Why Interviews Aren’t the Best Indicator of Success When Hiring Sales Development Reps’ (SDRs)

04 Apr Why Interviews Aren’t the Best Indicator of Success When Hiring Sales Development Reps’ (SDRs)

Let’s be honest, although Sales Development Reps are a valued member of the team, potentially leading to massive revenue growth in your organization, it’s hardly the right role for anybody. An SDR has to make hundreds of phone calls a week and set appointment after appointment, not the right role for the easily discouraged.

In addition to the resilience and grit needed to excel in this role, an SDR should also be coachable, communicative, and able to think on their feet. These are pretty dynamic skills, so how can the same static interview process uncover these competencies in candidates?

The data shows they probably can’t. Numerous studies have confirmed what hiring managers already know, interviews just aren’t that effective, which is why 81% of new hires fail.

Hiring managers don’t need any more work than they already have on their plates and your organization shouldn’t be hemorrhaging money by hiring the wrong SDRs, so let’s take a look at some of the way interviews fail, as well as an alternatives.


1. Inaccurate Measure of Job Success

What can an interview tell you about a candidate? How well they’ve mastered the art of interviewing for a job!

Interviews can also measure industry knowledge, likability, confidence, but not whether candidates can actually close appointments and maintain a positive attitude through hundreds of phone calls. Unless hiring managers have a sixth sense, it’s also difficult to measure other key, but less tangible, skills for the SDR role including culture fit, coachability, motivation, temperament, resilience, attitude and emotional intelligence.

SDRs work hands on with leads and serve as a key communication channel in your team. This means hiring an SDR with the a bad attitude and a dearth of emotional intelligence can end up being like a comikaze to team morale and your prospect list. In fact, one study found that 23% of new hires fail due to a lack of emotional intelligence, while 58% fail because they were unmotivated, uncoachable, or had the wrong temperament for the job.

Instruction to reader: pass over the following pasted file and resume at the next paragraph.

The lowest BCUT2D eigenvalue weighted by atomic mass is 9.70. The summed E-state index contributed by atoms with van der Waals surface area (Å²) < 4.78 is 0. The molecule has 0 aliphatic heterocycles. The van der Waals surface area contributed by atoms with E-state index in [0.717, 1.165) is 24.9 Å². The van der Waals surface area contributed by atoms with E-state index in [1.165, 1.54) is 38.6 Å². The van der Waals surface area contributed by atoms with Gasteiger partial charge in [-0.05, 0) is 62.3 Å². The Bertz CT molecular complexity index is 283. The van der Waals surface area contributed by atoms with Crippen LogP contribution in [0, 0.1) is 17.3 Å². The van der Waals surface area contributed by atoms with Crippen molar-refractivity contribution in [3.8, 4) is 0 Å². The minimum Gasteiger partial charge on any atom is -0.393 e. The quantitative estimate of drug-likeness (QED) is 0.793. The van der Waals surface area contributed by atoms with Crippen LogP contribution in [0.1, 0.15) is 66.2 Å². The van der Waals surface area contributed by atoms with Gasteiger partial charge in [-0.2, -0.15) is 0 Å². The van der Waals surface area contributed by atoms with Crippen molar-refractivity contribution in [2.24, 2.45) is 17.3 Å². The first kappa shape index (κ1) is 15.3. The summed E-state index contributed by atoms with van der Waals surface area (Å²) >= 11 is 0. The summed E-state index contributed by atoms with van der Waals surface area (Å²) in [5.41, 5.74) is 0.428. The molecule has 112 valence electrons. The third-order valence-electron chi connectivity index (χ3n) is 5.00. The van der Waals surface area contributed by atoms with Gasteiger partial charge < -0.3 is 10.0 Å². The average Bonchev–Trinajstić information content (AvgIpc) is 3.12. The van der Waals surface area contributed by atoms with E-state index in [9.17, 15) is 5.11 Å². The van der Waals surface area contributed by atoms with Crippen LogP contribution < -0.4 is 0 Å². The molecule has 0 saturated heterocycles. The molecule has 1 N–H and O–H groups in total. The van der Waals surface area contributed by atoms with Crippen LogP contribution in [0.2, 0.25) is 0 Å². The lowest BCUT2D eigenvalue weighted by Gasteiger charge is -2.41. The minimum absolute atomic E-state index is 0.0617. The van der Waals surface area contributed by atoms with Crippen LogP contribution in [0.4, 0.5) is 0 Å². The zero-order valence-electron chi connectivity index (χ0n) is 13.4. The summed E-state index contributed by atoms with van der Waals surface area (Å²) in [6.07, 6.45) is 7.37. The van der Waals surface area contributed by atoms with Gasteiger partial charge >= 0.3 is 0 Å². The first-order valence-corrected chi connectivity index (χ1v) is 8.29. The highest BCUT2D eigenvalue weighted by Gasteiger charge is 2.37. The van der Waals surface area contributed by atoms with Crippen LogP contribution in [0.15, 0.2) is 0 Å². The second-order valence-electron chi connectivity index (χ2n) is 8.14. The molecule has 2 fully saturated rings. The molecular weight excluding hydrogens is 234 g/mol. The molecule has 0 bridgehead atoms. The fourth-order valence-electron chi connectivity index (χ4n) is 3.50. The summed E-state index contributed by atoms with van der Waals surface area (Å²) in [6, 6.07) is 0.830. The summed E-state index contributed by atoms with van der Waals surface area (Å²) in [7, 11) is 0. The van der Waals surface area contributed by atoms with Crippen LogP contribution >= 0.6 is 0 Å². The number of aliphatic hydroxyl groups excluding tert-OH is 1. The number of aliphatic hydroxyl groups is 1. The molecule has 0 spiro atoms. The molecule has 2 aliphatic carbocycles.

2. Dishonesty 

If every candidate acted as they did during the interview process, hiring managers wouldn’t have such a hard job. According to Ron Friedman, psychologist and author of The Best Place to Work 80% of interviewees are dishonest during job interviews. This shouldn’t be too surprising considering a candidate’s goal is to pay their bills, not assist you in making an informed hiring decision.

3. Time Constraints

When scaling, hiring managers are swamped with resumes to read and interviews to lead. 38% of bad hires are brought on because the position needed to be filled quickly. When scrambling to fill a gap in the team, most hiring managers don’t have time to study every resume, speak with ever reference, and design a meaningful assessment for candidates.

4. Hiring Manager Bias & Attitudes 

Hiring managers are only human and studies have shown there are plenty of factors that can affect an interviewers perception of a candidate: attractiveness, dress, depth of voice, perceived extraversion or introversion, height, fidgeting, and posture, to name a few. In perceiving these unspoken cues, hiring managers may inadvertently phrase questions guiding candidates in a certain direction. Hiring managers are also more likely to hire candidates most similar to themselves, which is why so many candidates play the alumni game. But similarity doesn’t necessarily correlate with the ability of the candidate to set appointments and maintain a positive attitude amid a barrage of rejection.

Better Indicators of Long-Term Performance

Rather than trying to divine the future success of a candidate based on short interviews, a variety of assessments can measure abstract and hard skills that are otherwise difficult to put your finger on in an interview. They can determine whether a candidate has the resilience and grit to plow through cold calls, while live activities determine their job related skills.

When it comes to hiring for such an important part of the sales funnel, time spent getting the hiring process right is time saved and money earned. More on types of assessments in a future article.